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In early August 2013, Fox Searchlight arranged for me to see a newly completed film that The Hollywood Reporter was considering as the cover story for our upcoming Toronto Film Festival issue. No one I knew had seen the movie, nor had anyone said anything about it, good or bad, so I was stunned by what I saw, and above all by a young actress making her feature debut.
The movie was 12 Years a Slave, and the actress was Lupita Nyong’o. That year, she was the first person we approached to be on THR's Actress Roundtable, and we seated her in a place of honor, right next to Oprah Winfrey. Watching her progress from being a complete unknown to an Oscar winner was one of the great joys of my time as an entertainment journalist, and I remember thinking how marvelous it must be for her to suddenly meet with such a response, to be pursued by everyone in the business at such a young age.
It never occurred to me there was a dark side to that pursuit. Reading her op-ed in >The New York Times last week, when she revealed the systematic harassment she’d experienced at the hands of Harvey Weinstein, shocked me and revolted me, just as I’m sure it did hundreds of thousands of others.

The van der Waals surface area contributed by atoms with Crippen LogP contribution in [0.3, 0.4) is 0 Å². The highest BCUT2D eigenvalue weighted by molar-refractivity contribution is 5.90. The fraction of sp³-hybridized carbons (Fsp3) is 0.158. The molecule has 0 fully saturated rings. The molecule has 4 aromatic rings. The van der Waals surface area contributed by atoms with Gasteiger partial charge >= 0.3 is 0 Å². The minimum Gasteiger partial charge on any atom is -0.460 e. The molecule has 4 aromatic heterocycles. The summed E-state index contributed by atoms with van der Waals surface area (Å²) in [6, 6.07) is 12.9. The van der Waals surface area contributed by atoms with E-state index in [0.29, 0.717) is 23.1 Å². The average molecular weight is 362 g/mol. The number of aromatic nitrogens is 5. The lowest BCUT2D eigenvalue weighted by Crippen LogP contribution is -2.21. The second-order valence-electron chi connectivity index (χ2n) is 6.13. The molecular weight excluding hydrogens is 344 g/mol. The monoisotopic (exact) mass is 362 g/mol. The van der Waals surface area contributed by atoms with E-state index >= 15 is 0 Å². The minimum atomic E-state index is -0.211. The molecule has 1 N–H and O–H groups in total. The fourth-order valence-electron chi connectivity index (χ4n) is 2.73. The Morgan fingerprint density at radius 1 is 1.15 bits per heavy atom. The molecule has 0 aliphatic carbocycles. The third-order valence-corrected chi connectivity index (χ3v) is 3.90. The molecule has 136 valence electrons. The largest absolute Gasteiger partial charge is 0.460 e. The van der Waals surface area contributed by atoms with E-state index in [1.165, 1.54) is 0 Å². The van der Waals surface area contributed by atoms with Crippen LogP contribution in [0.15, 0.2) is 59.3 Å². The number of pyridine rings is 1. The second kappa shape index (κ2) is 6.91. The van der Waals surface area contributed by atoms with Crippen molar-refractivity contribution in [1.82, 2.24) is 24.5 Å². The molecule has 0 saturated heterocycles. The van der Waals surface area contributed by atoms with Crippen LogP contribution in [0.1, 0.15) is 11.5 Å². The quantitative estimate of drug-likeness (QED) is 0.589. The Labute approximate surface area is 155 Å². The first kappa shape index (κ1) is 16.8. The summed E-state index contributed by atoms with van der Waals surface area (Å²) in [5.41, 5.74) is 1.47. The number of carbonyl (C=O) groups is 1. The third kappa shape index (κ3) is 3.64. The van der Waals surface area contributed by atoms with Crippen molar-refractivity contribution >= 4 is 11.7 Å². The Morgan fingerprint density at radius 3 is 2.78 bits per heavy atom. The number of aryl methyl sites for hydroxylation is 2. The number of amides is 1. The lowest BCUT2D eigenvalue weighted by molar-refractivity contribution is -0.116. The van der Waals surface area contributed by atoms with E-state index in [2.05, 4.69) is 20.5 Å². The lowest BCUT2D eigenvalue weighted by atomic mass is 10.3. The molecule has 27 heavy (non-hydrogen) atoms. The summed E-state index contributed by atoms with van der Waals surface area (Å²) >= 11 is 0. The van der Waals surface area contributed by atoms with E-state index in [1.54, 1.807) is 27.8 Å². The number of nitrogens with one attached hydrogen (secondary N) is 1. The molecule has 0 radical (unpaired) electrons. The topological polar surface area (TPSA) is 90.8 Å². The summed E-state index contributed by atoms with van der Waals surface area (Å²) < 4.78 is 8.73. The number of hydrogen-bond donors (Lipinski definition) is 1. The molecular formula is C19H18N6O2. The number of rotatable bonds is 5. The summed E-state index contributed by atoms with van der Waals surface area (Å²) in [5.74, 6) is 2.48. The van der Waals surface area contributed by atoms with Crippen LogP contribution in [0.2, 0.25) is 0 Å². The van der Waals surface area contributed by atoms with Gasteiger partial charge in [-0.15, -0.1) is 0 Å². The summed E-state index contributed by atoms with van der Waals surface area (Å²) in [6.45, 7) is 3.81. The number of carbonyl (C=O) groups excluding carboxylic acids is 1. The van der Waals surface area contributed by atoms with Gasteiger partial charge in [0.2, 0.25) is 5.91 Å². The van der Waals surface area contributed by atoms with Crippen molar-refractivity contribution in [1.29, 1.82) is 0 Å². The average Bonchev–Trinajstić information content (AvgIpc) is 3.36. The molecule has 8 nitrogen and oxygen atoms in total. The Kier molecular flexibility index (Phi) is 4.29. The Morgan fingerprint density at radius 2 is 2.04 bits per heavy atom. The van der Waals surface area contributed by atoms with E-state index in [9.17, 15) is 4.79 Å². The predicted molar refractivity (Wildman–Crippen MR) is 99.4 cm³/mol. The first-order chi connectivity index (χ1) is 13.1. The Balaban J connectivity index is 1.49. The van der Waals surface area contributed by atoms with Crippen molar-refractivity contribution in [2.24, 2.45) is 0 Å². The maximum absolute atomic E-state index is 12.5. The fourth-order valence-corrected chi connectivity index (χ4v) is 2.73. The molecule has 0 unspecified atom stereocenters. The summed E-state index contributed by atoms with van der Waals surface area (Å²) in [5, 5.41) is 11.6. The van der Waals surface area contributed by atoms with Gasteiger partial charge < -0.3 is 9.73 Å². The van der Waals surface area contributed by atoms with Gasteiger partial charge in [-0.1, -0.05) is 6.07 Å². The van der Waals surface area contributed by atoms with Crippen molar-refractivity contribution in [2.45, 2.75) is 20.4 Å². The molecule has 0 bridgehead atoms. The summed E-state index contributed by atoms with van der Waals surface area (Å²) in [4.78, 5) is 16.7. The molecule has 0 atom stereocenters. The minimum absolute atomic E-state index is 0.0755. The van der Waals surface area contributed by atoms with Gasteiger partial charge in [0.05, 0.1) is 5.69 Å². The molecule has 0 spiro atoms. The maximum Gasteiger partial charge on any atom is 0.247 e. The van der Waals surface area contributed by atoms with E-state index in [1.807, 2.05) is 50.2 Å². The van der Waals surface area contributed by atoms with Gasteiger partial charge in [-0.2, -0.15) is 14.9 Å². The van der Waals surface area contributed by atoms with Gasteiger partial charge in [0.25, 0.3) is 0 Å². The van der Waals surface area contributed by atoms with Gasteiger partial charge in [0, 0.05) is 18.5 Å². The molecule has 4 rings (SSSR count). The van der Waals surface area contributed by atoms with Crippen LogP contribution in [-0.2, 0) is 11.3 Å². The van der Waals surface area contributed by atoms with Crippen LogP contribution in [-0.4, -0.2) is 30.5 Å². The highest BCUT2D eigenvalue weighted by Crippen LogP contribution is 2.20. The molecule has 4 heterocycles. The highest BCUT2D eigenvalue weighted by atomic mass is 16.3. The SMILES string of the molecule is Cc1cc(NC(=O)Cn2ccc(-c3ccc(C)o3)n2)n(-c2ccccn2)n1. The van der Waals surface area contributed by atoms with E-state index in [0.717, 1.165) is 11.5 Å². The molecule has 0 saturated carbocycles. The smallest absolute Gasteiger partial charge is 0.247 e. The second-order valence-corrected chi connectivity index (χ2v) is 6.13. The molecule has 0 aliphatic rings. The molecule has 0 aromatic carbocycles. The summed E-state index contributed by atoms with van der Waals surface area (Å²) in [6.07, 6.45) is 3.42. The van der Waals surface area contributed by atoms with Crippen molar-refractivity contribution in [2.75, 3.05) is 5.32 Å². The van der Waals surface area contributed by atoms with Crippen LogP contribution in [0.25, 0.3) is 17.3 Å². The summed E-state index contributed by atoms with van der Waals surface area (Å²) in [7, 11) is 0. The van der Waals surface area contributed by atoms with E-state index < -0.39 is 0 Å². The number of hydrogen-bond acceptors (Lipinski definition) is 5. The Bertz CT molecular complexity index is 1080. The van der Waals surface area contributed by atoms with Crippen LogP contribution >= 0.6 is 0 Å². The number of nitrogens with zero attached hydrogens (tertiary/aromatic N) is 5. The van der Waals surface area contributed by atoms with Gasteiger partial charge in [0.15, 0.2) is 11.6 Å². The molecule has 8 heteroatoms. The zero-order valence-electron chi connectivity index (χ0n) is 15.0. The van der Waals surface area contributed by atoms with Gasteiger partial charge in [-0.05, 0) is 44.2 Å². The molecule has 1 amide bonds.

Over the past two weeks, I’ve read, mesmerized, as one story after another has come tumbling out about Harvey (it says a lot that everyone still insists on calling him by his first name), followed by others about Amazon’s Roy Price and, this weekend, about the director James Toback. But none of those stories hit me as hard as Nyong’o’s. Perhaps that’s because I recall her so clearly from the roundtable; perhaps it’s because her lengthy account goes into such excruciating detail about Weinstein’s moves; perhaps it’s because there’s something especially insidious about subjecting a newcomer — she was still a student at the time — to this deplorable treatment. (It makes me terrified for the teenage girls in THR’s Women in Entertainment Mentorship Program and what they might face if they enter our industry.)
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Source : http://www.hollywoodreporter.com/news/stephen-galloway-hollywoods-culture-abuse-helped-harvey-weinstein-thrive-1051014